Aquarion EVOL continues on its brash way, although it seems to be trying to grow up a little. Sometimes. (Part 1 review here.)
With Kagura’s attack having left the Academy in shambles and the Elements in distress over the loss of their friends, it’s time for the kids to counterattack, led my the mysterious Zen Fudo and his ever inscrutable speeches. Emotions are running high as the various couples grow closer together in the midst of rain hormones and as Mikage continues to scheme. But, there is yet hope as Amata and his friends take the fight to Altair and battle to bring peace to both worlds. Love will show them the way
The Good and the Bad
With the events of the first collection’s final episode, Aquarion EVOL seems to have turned a bit more serious — at least as serious as a show willing to literally bury its characters alive to unlock their powers can get. With the impending threat of Mikage’s machinations hanging heavily over the events of the second collection’s plot, there are no more full-episode digressions into hole puns and even Zen’s over-articulated declarations feel weightier than they had previously. The whole show seems to have engaged a level of self-seriousness that the first thirteen episodes never really touched — it’s still all highly excitable and incredibly grandiose, but it feels less joyful than the first half of the show.
Frankly, I preferred the first half’s reckless, silly abandon to the second’s tenser plotting. If the first half was Okada and Kamamori running around tossing confetti into the air, the second half is them sprinting around the room with brooms cleaning everything up: it’s still fun and still absurd, but it’s also as if adolescent vigor has been replaced by an equally adolescent sense of responsibility. Part of the problem is Mikage’s seeming omniscience and omnipotence. As the main villain, he’s billed as a being completely driven by hate and demonstrates power without any limitations besides his own whims. He can teleport anywhere, attack at any place, see anything, and possess the bodies of anyone he wants. Yet he persists in playing games and only uses the full extent of his power when he chooses to. The effect of this is to leave us with a villain who ought to be unbeatable fooling around long enough for the power of love to defeat him. Consequently, it ends up feeling less like Mikage is manipulating the game and, in a sense, reveals the narrative strings holding the story together.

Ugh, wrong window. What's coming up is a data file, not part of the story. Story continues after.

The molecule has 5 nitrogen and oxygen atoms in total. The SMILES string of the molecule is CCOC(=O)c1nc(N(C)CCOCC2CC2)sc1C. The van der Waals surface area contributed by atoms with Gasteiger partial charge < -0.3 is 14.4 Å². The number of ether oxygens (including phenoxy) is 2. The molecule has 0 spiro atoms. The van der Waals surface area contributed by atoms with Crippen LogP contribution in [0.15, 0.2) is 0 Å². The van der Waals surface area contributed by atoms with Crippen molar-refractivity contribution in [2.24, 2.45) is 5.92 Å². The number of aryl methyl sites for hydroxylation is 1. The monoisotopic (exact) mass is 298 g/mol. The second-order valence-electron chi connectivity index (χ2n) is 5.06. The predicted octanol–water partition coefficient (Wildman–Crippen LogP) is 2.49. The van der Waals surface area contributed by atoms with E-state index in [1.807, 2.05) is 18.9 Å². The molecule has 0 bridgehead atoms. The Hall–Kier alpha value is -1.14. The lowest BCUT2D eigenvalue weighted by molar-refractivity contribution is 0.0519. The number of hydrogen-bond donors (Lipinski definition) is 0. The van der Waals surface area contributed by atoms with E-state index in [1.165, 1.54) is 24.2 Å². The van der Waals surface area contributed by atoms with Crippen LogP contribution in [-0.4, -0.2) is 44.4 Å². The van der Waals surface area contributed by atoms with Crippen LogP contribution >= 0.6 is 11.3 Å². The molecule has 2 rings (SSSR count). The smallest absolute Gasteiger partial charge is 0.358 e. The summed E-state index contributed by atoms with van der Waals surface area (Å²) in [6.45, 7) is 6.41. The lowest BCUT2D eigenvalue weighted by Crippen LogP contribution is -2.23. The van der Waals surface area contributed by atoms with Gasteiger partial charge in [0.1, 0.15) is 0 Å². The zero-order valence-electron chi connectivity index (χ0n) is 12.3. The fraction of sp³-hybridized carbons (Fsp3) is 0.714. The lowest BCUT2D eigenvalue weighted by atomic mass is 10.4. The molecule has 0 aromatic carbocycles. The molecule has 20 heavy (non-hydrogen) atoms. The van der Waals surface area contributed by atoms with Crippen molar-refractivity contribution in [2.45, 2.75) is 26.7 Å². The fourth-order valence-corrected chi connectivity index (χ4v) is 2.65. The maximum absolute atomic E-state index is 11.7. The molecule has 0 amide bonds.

The serious feel of the second half also dampers the energy from the lovable cast of characters. After watching these kids make fools of themselves for thirteen episodes, it’s hard not to love them, but it’s much less fun to watch them suffer through the harsher plot points than it was to see them enjoying the exuberant thrills of love and life. Aquarion EVOL just keeps piling tension on without many releases and, while such drama certainly maintains engagement, it gets exhausting to continually be on edge. No longer was I screaming or laughing in unadulterated elation at the show’s nonsense; instead, I was biting my lip, worried about how everything would turn out. Which is fine, except that the Aquarion EVOL I came to love in the first half was a show of a different nature and that was the show I was hoping for in the second half. EVOL never loses its sense of humor; it just sort of gets buried underneath a lot of other stuff.
But, in the end, the right people end up with the right people and love heals the wounds created by love’s betrayal. Unless you’re familiar with the previous series, it’s best to just gloss over the references to the original Aquarion as much as you can — let EVOL be its own experience — it stands better as its own story than it does as an extension of the previous series’ mythology.
The visuals remain consistent with the first half of the show, tending towards lushness and floridity without seeming out of place.
Like in Aquarion EVOL’s first half, Yoko Kanno’s soundtrack remains superb. The second opening theme takes some getting used to and, while I was really digging it by the end of the show, it’s unquestionably inferior to the first opening, lacking the magnanimity of Akino’s “Mesame!”. The second ending theme, “Yunoha no Mori,” by Yui Ogura as Yunoha, is certainly the weakest piece of theme music in the show and is a sad replacement for the ethereal beauty of the first ending. I’m not a huge fan of Yui Ogura to begin with, so although the instrumental elements of the song are good, Ogura’s performance comes off as tinny and insubstantial.
As with the first collection, the second comes with a few commentary episodes and clean versions of the theme songs. Nothing out of the ordinary or of note here.
While it’s nice to see lovable protagonists save the world, I can’t help but wish that Aquarion EVOL had preserved its light-hearted bombast from the first thirteen episodes, rather than pitching into the heavier conflicts. The series’ main charm is its over-the-top attitude towards everything, but that charm gets swallowed up partially by the scope of the show’s plot.
Final Grade: B
This review was initially posted on The Otaku Review. The original article can be read here.